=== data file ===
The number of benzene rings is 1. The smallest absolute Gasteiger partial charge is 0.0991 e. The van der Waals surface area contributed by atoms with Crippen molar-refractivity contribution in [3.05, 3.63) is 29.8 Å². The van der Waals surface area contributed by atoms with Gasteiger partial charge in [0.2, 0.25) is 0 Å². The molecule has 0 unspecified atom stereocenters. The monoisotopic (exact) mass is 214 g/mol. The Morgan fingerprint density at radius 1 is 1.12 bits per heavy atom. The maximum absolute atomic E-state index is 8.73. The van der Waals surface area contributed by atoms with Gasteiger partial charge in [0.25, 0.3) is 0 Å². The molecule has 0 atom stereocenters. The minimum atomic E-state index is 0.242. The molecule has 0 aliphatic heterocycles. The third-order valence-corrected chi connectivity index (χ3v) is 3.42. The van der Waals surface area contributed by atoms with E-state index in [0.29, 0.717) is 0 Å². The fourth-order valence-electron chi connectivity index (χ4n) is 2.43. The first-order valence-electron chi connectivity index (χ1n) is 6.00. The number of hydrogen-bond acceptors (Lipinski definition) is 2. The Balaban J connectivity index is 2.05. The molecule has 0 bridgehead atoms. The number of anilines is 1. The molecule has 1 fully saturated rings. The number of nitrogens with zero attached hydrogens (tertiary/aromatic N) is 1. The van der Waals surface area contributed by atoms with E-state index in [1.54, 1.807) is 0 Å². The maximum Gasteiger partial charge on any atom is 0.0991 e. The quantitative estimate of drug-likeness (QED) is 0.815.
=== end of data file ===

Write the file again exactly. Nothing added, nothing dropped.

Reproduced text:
The number of benzene rings is 1. The smallest absolute Gasteiger partial charge is 0.0991 e. The van der Waals surface area contributed by atoms with Crippen molar-refractivity contribution in [3.05, 3.63) is 29.8 Å². The van der Waals surface area contributed by atoms with Gasteiger partial charge in [0.2, 0.25) is 0 Å². The molecule has 0 unspecified atom stereocenters. The monoisotopic (exact) mass is 214 g/mol. The Morgan fingerprint density at radius 1 is 1.12 bits per heavy atom. The maximum absolute atomic E-state index is 8.73. The van der Waals surface area contributed by atoms with Gasteiger partial charge in [0.25, 0.3) is 0 Å². The molecule has 0 atom stereocenters. The minimum atomic E-state index is 0.242. The molecule has 0 aliphatic heterocycles. The third-order valence-corrected chi connectivity index (χ3v) is 3.42. The van der Waals surface area contributed by atoms with E-state index in [0.29, 0.717) is 0 Å². The fourth-order valence-electron chi connectivity index (χ4n) is 2.43. The first-order valence-electron chi connectivity index (χ1n) is 6.00. The number of hydrogen-bond acceptors (Lipinski definition) is 2. The Balaban J connectivity index is 2.05. The molecule has 0 bridgehead atoms. The number of anilines is 1. The molecule has 1 fully saturated rings. The number of nitrogens with zero attached hydrogens (tertiary/aromatic N) is 1. The van der Waals surface area contributed by atoms with E-state index in [1.54, 1.807) is 0 Å². The maximum Gasteiger partial charge on any atom is 0.0991 e. The quantitative estimate of drug-likeness (QED) is 0.815.